The study, led by Eleanor Ward, Dr Giorgio Ganis and Dr Patric Bach at the University of Plymouth, focused on a mental rotation task commonly used in psychology, where participants are asked whether a rotated letter on computer screen is presented in its standard form (e.g. “R”) or mirror-inverted form (“Я”). Usually, the more a letter is rotated away from the person judging it, the longer it takes to decide its form. The reason for this is that people first have to mentally rotate the object back to its upright orientation before being able to judge its form, and this rotation takes longer the more the letter is oriented away.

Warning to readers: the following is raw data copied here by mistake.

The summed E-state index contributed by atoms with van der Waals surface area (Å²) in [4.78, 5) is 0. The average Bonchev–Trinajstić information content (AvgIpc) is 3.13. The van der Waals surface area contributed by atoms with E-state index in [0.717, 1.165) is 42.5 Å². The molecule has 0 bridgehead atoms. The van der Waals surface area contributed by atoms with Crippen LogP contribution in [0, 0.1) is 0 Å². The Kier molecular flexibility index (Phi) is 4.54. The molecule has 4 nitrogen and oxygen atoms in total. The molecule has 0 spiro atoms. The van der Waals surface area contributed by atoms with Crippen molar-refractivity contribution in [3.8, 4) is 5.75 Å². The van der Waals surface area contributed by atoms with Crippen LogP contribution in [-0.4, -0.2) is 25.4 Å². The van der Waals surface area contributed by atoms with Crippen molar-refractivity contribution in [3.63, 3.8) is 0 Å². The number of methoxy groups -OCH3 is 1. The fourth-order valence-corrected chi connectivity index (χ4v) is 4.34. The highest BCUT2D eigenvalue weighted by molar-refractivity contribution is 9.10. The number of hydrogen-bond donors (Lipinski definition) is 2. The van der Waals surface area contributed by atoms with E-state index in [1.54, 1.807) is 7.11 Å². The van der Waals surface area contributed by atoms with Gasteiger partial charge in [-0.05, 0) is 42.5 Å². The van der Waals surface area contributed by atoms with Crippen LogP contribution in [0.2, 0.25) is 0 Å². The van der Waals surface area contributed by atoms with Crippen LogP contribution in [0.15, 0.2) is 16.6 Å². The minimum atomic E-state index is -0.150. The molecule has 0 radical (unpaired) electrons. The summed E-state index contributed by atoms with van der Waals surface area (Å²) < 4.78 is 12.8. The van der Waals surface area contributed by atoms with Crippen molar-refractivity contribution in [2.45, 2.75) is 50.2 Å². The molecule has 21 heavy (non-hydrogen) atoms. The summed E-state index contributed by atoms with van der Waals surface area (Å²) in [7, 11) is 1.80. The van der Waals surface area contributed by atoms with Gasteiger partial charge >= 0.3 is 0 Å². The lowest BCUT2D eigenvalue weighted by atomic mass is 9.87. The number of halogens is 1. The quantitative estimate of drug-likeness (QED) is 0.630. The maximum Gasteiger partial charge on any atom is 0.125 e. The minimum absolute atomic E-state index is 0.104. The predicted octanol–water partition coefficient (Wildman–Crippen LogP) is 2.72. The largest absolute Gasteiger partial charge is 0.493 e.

But the new study reveals that people can bypass this mental rotation when another person is introduced. The study shows that even when items are oriented away from participants, their decision times are surprisingly fast if the item appears upright to the other person and is therefore easily identifiable from their perspective. In contrast, if the letter appears upside down for the other person, even relatively easy judgements become harder for the participants.
Lead author Eleanor Ward, PhD student in the University of Plymouth School of Psychology explained:
“This study shows that what we see can be overridden by what another person sees if it helps us to make a judgement. People do not need to mentally rotate an object if they already ‘see’ the object in the usual upright orientation from the eyes of another. People did this even though we did not give them instructions about the extra person introduced and they viewed them completely passively. They still used the extra set of eyes, which suggests it is a process that occurs spontaneously.”